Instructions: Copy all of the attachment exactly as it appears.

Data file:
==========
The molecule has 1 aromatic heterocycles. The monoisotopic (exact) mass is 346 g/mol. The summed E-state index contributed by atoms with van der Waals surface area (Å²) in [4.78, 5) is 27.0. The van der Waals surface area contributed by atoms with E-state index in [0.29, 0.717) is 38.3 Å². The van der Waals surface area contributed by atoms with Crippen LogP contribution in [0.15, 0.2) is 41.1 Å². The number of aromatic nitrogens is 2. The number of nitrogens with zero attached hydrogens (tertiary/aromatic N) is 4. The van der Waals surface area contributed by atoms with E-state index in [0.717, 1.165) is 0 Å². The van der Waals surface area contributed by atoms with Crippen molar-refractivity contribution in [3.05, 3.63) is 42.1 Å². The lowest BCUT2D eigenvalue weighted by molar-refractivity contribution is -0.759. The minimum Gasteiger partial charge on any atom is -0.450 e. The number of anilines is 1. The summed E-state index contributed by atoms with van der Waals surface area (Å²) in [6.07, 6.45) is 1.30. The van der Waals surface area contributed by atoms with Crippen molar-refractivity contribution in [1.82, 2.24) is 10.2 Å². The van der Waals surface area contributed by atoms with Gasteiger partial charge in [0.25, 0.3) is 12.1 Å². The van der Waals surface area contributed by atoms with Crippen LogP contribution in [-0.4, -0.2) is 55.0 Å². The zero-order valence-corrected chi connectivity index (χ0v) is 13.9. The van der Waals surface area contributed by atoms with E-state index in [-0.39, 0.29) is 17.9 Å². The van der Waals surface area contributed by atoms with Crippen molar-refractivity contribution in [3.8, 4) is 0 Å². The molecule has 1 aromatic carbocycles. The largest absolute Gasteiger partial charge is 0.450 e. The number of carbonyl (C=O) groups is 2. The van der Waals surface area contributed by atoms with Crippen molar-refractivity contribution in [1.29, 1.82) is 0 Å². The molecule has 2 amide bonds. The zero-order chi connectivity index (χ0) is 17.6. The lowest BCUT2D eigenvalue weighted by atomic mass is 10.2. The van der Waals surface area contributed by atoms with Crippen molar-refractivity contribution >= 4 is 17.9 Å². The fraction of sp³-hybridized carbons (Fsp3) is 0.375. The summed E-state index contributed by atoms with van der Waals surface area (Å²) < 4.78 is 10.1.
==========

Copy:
The molecule has 1 aromatic heterocycles. The monoisotopic (exact) mass is 346 g/mol. The summed E-state index contributed by atoms with van der Waals surface area (Å²) in [4.78, 5) is 27.0. The van der Waals surface area contributed by atoms with E-state index in [0.29, 0.717) is 38.3 Å². The van der Waals surface area contributed by atoms with Crippen LogP contribution in [0.15, 0.2) is 41.1 Å². The number of aromatic nitrogens is 2. The number of nitrogens with zero attached hydrogens (tertiary/aromatic N) is 4. The van der Waals surface area contributed by atoms with E-state index in [0.717, 1.165) is 0 Å². The van der Waals surface area contributed by atoms with Crippen molar-refractivity contribution in [3.05, 3.63) is 42.1 Å². The lowest BCUT2D eigenvalue weighted by molar-refractivity contribution is -0.759. The minimum Gasteiger partial charge on any atom is -0.450 e. The number of anilines is 1. The summed E-state index contributed by atoms with van der Waals surface area (Å²) in [6.07, 6.45) is 1.30. The van der Waals surface area contributed by atoms with Crippen molar-refractivity contribution in [1.82, 2.24) is 10.2 Å². The van der Waals surface area contributed by atoms with Gasteiger partial charge in [0.25, 0.3) is 12.1 Å². The van der Waals surface area contributed by atoms with Crippen LogP contribution in [-0.4, -0.2) is 55.0 Å². The zero-order valence-corrected chi connectivity index (χ0v) is 13.9. The van der Waals surface area contributed by atoms with E-state index in [-0.39, 0.29) is 17.9 Å². The van der Waals surface area contributed by atoms with Crippen molar-refractivity contribution in [3.8, 4) is 0 Å². The molecule has 1 aromatic carbocycles. The largest absolute Gasteiger partial charge is 0.450 e. The number of carbonyl (C=O) groups is 2. The van der Waals surface area contributed by atoms with Crippen molar-refractivity contribution in [1.29, 1.82) is 0 Å². The molecule has 2 amide bonds. The zero-order chi connectivity index (χ0) is 17.6. The lowest BCUT2D eigenvalue weighted by atomic mass is 10.2. The van der Waals surface area contributed by atoms with Crippen molar-refractivity contribution >= 4 is 17.9 Å². The fraction of sp³-hybridized carbons (Fsp3) is 0.375. The summed E-state index contributed by atoms with van der Waals surface area (Å²) < 4.78 is 10.1.